Efiuvwevwere [2], noted that fresh fish are highly susceptible to deterioration because of the highwater activity, neutral pH, high content of soluble nutrients, and rapid microbial multiplication in their habitat. Fish deterioration is influenced by many factors including the species type, the sanitary quality of the water from which the fish is harvested, and the methods of handling after capture. Generally, the flesh and internal organs of a healthy fresh fish are sterile, but the bacterial load is higher in the skin, gills, and intestine. There are several reviews [1-3]. Cited a strong correlation between bacteriology loading and fish spoilage. These studies suggest that most of the objectionable changes occurring during the storage of fish, except the rancid flavor due to fat oxidation so important in fish with high-fat content, resulting from bacterial activity.

The microbial flora of freshly caught fish

The habitat and incubation conditions dictate the number and type of bacteria isolated from fish muscle tissue. For example, marine fish from colder waters, which after being caught are stored in ice, have a resident flora which is psychrophilic (optimum growth temperature of 18 °C to 20 °C) in an environment of about 3% sodium chloride. However, during storage, the additional flora developing will be characteristic of a freshwater environment (not requiring sodium chloride to grow). Many studies have attempted to characterize the flora of fish [4]. While there are considerable variations in the details of the flora reported, the same relatively few genera predominate. Shewan [3], listed 9 out of 17 investigations (of "cold water" fish), for which the microflora comprised more than 80% (6 investigations), 65 to 67% (2 investigations), or 40% (1 investigation) of Gram-negative rods. Contrastingly, fish taken from warmer or tropical waters more often showed a predominance of Gram-positive bacteria.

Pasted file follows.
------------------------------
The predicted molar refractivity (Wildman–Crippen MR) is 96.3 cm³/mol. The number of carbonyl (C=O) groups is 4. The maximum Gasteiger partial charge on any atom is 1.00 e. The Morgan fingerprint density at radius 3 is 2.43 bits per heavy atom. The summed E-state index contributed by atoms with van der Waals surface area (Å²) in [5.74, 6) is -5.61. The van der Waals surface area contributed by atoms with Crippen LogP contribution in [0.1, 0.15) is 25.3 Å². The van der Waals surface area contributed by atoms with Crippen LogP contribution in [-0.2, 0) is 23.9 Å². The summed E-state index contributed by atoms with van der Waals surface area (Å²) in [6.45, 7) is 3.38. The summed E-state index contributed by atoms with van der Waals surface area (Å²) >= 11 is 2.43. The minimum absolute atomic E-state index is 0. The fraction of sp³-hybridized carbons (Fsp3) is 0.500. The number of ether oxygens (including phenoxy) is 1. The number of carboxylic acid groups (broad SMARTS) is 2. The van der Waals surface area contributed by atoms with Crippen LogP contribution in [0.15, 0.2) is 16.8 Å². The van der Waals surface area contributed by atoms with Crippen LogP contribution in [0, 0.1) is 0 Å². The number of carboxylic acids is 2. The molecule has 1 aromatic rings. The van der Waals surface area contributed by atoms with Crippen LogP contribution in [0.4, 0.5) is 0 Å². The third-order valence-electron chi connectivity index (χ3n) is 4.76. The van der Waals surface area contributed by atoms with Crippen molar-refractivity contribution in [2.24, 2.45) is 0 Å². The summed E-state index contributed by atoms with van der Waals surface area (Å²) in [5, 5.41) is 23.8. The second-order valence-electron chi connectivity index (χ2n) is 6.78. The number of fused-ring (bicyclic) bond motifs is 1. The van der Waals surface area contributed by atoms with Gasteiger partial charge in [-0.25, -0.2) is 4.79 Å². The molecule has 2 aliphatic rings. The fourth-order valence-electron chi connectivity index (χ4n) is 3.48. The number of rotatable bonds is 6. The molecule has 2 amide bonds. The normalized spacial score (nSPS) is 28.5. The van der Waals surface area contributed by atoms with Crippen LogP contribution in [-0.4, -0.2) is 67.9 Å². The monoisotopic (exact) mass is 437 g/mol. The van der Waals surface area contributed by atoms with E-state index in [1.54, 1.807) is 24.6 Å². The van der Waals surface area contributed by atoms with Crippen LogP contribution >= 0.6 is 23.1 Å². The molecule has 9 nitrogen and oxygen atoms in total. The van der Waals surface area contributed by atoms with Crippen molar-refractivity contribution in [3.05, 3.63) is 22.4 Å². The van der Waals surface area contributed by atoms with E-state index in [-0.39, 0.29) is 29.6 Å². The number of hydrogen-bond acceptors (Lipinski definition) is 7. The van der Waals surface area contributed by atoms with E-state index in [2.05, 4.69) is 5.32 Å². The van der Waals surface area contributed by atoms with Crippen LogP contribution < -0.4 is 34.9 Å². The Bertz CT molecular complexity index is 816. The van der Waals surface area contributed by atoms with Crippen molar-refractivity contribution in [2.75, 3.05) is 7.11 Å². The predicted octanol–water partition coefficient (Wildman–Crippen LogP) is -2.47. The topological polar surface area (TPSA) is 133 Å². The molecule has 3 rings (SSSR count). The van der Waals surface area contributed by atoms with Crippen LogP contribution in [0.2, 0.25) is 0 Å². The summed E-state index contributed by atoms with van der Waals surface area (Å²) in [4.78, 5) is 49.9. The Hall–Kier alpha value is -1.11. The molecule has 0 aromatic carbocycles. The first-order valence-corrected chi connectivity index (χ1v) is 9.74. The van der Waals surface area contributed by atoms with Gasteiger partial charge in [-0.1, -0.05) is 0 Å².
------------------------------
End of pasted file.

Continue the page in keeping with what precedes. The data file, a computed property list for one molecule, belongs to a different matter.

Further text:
Microbiological changes in chill-stored fish

Connell & Shewan [5] made many attempts to identify and list the "active spoilers" in seafood in lieu of quantifying microbiological activity by the total viable count method. When the total number of bacteria growing between 0 °C and 20 °C is monitored, it is found that there is a systematic increase in the Gram-negative genus, namely Pseudomonas. At the end of the edibility lifetime, this genus predominates and therefore, contributes significantly to the total viable count. Controlling the storage temperature seafood is of vital importance since bacterial growth and the biogenic amines production such as histamine are decreased by rapid chilling and appropriate cold storage temperature. The higher the storage temperature, the faster the seafood will deteriorate [6].